I woke up this morning to gray skies, rain, a desk covered with Christmas cards still not answered, and a car that is having some problems. I was awakened by a nightmare in which repairs were being made inside my house — repairs which are necessary but not urgent, and which it would have been much better to leave for next week. My renter had told the repairman to go ahead, not realizing that the work would for several days cut off access to my bedroom and my study, so I would not be able to sleep at home or finish my syllabi until next week. I told the repairman to stop before this situation was created and he refused, saying either it would be done now or it would not be done until 300 other houses had been worked on.
This, however, is the day on which I take up my old life again, in which I lived well, put my work first, and did not wonder whether I had a right to these things. In Reeducation these things were avoidance tactics and coping strategies that helped one to evade one’s true feelings, or they were unearned privileges somehow. I remember saying, before taking Reeducation’s path, that it appeared it would be time consuming, draining and destructive and that I was not sure it would be a good choice since I had a career I really wanted to make and a life I wanted to live. I remember saying, after I began going down this path, that I was quite concerned about the effects it was already having on me. In Reeducation one lost human rights and was then released from camp but not from the diminished sense of identity with which one had been left.
I would even say Reeducation was about evading one’s actual life and finding non useful strategies for coping with having done this. Via Hattie, there is a long piece in the current New Yorker about Danish television and I would love to catch up on the shows. Part of the reason I have so little recreation time, or other time for that matter is the inordinate amount of time I have poured into understanding Reeducation over the past twenty years: first understanding its precepts and learning to apply them, then suffering under their yoke, and finally trying to dismantle the chains.
It is very important to continue to visualize myself as the person I was, to do this constantly, and to act as this person would have, to treat myself as this person would have. This is easy to do in atmospheres and cultures that support it but much less so here in Maringouin. Elsewhere I just find myself doing it but here I must be reminded, must recommit every day or several times a day.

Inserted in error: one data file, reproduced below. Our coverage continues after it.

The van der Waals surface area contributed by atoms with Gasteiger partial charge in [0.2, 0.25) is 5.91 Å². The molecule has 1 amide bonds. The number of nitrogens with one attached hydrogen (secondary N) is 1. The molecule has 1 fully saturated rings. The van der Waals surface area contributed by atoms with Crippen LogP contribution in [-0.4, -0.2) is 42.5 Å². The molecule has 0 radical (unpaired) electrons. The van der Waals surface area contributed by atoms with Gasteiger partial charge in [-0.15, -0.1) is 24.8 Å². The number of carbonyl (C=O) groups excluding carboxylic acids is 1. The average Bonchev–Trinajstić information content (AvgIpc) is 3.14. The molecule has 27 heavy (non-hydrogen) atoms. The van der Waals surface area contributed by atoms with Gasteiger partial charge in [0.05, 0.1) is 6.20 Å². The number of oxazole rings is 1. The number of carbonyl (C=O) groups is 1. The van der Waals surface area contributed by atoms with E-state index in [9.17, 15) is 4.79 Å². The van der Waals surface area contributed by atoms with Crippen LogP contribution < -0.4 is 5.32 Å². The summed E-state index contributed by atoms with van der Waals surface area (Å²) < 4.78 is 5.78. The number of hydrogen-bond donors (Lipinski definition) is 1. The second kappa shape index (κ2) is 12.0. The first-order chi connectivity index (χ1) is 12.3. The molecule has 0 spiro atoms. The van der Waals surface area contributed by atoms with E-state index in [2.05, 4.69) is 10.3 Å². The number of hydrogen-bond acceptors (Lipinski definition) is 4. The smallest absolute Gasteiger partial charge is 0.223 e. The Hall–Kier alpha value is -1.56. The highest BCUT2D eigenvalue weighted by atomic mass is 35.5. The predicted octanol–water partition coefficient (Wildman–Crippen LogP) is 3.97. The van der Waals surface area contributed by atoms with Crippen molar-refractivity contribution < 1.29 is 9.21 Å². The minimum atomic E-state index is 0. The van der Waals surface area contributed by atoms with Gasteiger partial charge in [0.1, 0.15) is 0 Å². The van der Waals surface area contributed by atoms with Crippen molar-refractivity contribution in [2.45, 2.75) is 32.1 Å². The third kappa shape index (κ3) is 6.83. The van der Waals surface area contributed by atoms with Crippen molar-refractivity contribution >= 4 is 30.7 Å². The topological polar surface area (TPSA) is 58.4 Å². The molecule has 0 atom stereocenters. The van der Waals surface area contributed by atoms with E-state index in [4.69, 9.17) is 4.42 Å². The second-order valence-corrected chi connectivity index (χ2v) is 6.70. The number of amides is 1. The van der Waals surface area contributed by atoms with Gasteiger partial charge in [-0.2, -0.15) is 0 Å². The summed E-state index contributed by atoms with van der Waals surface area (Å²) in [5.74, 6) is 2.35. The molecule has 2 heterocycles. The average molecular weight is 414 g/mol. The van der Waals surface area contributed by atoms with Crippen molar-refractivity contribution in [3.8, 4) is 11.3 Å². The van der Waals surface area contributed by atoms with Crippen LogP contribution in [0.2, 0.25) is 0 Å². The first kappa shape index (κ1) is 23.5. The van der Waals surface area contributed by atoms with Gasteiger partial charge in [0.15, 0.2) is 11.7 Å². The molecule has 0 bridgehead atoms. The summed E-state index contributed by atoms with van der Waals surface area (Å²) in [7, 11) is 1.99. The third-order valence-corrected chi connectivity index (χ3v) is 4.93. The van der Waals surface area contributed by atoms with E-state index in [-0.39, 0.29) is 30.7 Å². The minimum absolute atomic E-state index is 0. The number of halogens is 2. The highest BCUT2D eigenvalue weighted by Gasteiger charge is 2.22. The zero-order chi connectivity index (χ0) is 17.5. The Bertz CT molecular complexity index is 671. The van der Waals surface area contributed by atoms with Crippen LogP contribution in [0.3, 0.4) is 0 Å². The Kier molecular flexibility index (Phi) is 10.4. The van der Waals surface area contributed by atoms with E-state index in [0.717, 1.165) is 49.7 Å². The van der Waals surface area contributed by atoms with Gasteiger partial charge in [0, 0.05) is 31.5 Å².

Some notes for my novel today are about how the characters look backward. I also look backward but it is not the same: these characters appear to have lost a world both infinitely precious and infinitely painful, that is where their identity lies but that they cannot describe. They grasp for shards of it.
This is something older people do, I know, as the world becomes less and less familiar to them; it is also something women do, referring to the interesting lives they lost when they had children and the even fuller, more promising lives they had before marriage. There was a magical window, their early adult life and their courtship, and it is this they mourn.
I also know someone who most obsessively mourns a magical world of childhood and early 20th century children’s culture, and it does sound like a rich and miraculous thing. One of my friends’ parents were survivors of actual camps, where they had lost their first families; their effort was not to brood on it, not to pass on the horror. Ironically it was precisely this strategy which instilled in their new children the feeling of a memory gap, an undefinable loss.
My characters are different. They are not looking back to something that haunts them but that they think it best not to speak of. They are not attempting to resurrect from the past an attitude they wish to use now, as I am. It might simply be an attempt to commune in the present by holding onto a common past but in my novel it is not this simple.
They were raised by people who had suffered a great loss and these people had, in their turn, been raised by people who had suffered a great loss. Shards and fragments of tales are grasped at and layers upon layers of dead seek their origin, that drop of rain, that green pool on whose banks they first felt the sun.